The 128th Feast of Our Lady of Mount Carmel and St. Paulinus of Nola, the second largest Italian-American Giglio feast in New York City that features the lifting of an 80-foot-tall, four-ton statue by 125 well-trained men, kicked off on Wednesday, July 8 in Williamsburg with opening night mass and a candlelight procession.
The 12-day festival honoring San Paolino, which originated with Brooklyn immigrants from the Italian region of Nola, takes place at North Eighth and Havemeyer Streets. During the celebration, Italiophiles from around the U.S, Williamsburg hipsters, and other New York City residents join Italian American community members for live nightly entertainment, Italian specialties and international delicacies, parades, children’s rides and amusements, a bazaar with souvenirs, and the atmosphere and excitement of Italy.
“A lot of the people that participate now have been doing it since they were children, and their parents did it, and their grandparents did it,” said Carolyn Stone, a spokesperson for Our Lady of Mount Carmel, the church that hosts the event.
One of the festival’s most unusual traditions is the lifting of the statue known as the Giglio, which means “lily” in Italian. The statue is topped by a representation of St. Paulinus, an early Christian martyr who was imprisoned by the Turks. After being released by the Turks, St. Paulinus returned to Nola on a boat. He was greeted with lilies by all of the people who ran to the shore for his arrival. The tower also holds an Italian brass band, a singer and the parish priest.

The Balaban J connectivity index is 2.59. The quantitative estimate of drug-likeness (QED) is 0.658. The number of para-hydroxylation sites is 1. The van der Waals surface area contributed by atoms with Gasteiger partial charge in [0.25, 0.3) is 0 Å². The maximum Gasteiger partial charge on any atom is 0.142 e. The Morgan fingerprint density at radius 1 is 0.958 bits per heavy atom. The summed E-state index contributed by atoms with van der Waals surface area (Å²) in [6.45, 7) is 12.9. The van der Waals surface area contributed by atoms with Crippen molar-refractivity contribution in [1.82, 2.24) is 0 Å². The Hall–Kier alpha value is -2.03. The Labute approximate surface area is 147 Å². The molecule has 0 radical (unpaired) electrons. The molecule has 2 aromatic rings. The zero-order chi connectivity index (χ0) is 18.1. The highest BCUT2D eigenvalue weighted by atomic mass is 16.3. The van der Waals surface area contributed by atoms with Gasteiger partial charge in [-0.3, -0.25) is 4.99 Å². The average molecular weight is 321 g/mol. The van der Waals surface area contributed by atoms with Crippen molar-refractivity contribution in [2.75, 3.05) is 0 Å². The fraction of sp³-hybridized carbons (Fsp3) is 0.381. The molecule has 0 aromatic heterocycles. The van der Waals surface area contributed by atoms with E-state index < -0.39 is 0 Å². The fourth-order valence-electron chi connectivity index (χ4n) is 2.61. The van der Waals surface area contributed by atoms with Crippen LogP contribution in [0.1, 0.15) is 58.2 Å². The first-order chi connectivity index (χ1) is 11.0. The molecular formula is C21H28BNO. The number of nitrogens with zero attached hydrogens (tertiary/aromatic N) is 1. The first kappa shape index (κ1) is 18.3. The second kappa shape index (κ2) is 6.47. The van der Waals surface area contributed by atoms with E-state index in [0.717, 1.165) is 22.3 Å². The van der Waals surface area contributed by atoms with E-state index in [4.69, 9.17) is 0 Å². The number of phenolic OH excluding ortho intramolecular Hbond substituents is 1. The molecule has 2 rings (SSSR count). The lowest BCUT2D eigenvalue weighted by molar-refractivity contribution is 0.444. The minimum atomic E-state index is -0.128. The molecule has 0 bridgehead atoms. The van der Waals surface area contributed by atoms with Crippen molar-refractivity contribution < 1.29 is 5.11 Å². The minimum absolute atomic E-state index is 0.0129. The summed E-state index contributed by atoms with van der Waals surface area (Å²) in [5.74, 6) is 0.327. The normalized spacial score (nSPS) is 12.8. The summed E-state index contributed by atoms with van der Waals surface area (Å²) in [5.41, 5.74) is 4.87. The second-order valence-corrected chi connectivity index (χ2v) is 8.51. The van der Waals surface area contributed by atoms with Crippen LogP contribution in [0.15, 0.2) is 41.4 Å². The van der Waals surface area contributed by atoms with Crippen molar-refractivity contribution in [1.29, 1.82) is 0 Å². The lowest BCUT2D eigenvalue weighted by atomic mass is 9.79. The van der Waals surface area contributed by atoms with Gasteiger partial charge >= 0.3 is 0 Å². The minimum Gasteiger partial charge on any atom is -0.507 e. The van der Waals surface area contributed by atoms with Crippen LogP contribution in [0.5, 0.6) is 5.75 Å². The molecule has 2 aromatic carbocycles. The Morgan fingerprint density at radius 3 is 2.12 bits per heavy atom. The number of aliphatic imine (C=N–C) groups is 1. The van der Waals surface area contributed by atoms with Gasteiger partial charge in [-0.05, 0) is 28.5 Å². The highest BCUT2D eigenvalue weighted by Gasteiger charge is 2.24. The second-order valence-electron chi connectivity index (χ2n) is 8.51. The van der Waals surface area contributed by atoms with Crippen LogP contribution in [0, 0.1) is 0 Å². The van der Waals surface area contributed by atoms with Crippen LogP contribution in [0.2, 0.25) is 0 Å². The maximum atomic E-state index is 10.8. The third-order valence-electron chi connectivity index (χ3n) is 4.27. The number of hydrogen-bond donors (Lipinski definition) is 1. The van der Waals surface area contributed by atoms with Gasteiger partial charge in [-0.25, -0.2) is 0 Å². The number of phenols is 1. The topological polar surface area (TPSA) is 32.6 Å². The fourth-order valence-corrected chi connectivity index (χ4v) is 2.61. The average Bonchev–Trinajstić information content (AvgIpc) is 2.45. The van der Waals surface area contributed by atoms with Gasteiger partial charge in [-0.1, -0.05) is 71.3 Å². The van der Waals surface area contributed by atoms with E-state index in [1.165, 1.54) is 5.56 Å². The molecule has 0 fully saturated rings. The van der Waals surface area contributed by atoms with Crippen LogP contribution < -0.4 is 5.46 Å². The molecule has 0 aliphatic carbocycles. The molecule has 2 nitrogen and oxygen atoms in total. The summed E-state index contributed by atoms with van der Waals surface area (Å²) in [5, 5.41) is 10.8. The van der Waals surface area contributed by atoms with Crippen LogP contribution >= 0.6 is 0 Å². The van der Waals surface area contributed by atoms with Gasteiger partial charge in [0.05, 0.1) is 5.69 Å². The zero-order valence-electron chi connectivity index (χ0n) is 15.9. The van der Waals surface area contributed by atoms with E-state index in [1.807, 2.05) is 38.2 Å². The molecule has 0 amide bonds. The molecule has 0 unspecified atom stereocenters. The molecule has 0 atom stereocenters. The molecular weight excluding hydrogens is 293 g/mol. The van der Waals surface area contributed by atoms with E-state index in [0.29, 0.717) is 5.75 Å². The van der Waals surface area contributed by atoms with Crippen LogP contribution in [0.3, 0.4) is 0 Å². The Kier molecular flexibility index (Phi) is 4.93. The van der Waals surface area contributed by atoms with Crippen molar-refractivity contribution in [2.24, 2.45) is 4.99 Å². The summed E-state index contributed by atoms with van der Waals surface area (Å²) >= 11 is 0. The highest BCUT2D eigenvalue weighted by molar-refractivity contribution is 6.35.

“The men are actually carrying on their backs a platform, a band, people and a tower,” Stone said. “At the base of the tower you have a band and they play music.”
A “capo,” usually an honored gentleman of Our Lady of Mount Carmel parish, directs the 125 men carrying the Giglio by using a megaphone to call out motions, causing the immense tower to appear as if it is dancing. This year’s Capo is Paul “Bo” Pennolino. While the Giglio is being lifted, a crew of 120 men carries a life-sized boat with a statue of St. Paulinus and parishioners acting as Turks and pirates.
“The adults today started as children participating in things like a rope gang, where they had a safety rope so the spectators wouldn’t come in contact with the moving of the tower,” Stone said. “They would work their way up. They come along from a young age and do it all throughout their lives.”
In addition to the reenactment of St. Paulinus’ release from captivity, the festival also features a children’s Giglio lift, the distribution of Blessed Bread throughout the parish neighborhood, an Old Timers’ Giglio lift, a parade, mass in six different languages, and a raffle drawing.
The festival ends on Sunday, July 19 at 10 p.m.